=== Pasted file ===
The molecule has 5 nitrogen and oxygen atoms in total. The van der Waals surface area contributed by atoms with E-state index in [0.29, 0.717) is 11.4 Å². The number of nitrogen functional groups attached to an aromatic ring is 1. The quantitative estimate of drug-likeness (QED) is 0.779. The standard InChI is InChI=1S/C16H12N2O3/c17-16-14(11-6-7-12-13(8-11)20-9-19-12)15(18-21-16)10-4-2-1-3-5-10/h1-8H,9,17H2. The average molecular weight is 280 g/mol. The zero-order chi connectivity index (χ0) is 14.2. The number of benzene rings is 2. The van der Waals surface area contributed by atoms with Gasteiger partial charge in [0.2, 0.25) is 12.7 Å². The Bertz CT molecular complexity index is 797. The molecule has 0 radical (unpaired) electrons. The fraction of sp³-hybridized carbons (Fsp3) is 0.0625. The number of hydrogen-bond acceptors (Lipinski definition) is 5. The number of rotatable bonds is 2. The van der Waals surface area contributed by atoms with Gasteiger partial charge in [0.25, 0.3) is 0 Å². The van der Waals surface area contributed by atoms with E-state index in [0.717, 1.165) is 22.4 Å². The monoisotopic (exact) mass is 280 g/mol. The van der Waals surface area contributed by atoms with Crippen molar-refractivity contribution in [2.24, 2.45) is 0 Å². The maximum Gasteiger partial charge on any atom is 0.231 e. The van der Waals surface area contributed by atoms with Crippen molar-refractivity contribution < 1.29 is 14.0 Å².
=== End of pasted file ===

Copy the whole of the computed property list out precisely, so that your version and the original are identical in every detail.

The molecule has 5 nitrogen and oxygen atoms in total. The van der Waals surface area contributed by atoms with E-state index in [0.29, 0.717) is 11.4 Å². The number of nitrogen functional groups attached to an aromatic ring is 1. The quantitative estimate of drug-likeness (QED) is 0.779. The standard InChI is InChI=1S/C16H12N2O3/c17-16-14(11-6-7-12-13(8-11)20-9-19-12)15(18-21-16)10-4-2-1-3-5-10/h1-8H,9,17H2. The average molecular weight is 280 g/mol. The zero-order chi connectivity index (χ0) is 14.2. The number of benzene rings is 2. The van der Waals surface area contributed by atoms with Gasteiger partial charge in [0.2, 0.25) is 12.7 Å². The Bertz CT molecular complexity index is 797. The molecule has 0 radical (unpaired) electrons. The fraction of sp³-hybridized carbons (Fsp3) is 0.0625. The number of hydrogen-bond acceptors (Lipinski definition) is 5. The number of rotatable bonds is 2. The van der Waals surface area contributed by atoms with Gasteiger partial charge in [0.25, 0.3) is 0 Å². The van der Waals surface area contributed by atoms with E-state index in [0.717, 1.165) is 22.4 Å². The monoisotopic (exact) mass is 280 g/mol. The van der Waals surface area contributed by atoms with Crippen molar-refractivity contribution in [2.24, 2.45) is 0 Å². The maximum Gasteiger partial charge on any atom is 0.231 e. The van der Waals surface area contributed by atoms with Crippen molar-refractivity contribution < 1.29 is 14.0 Å².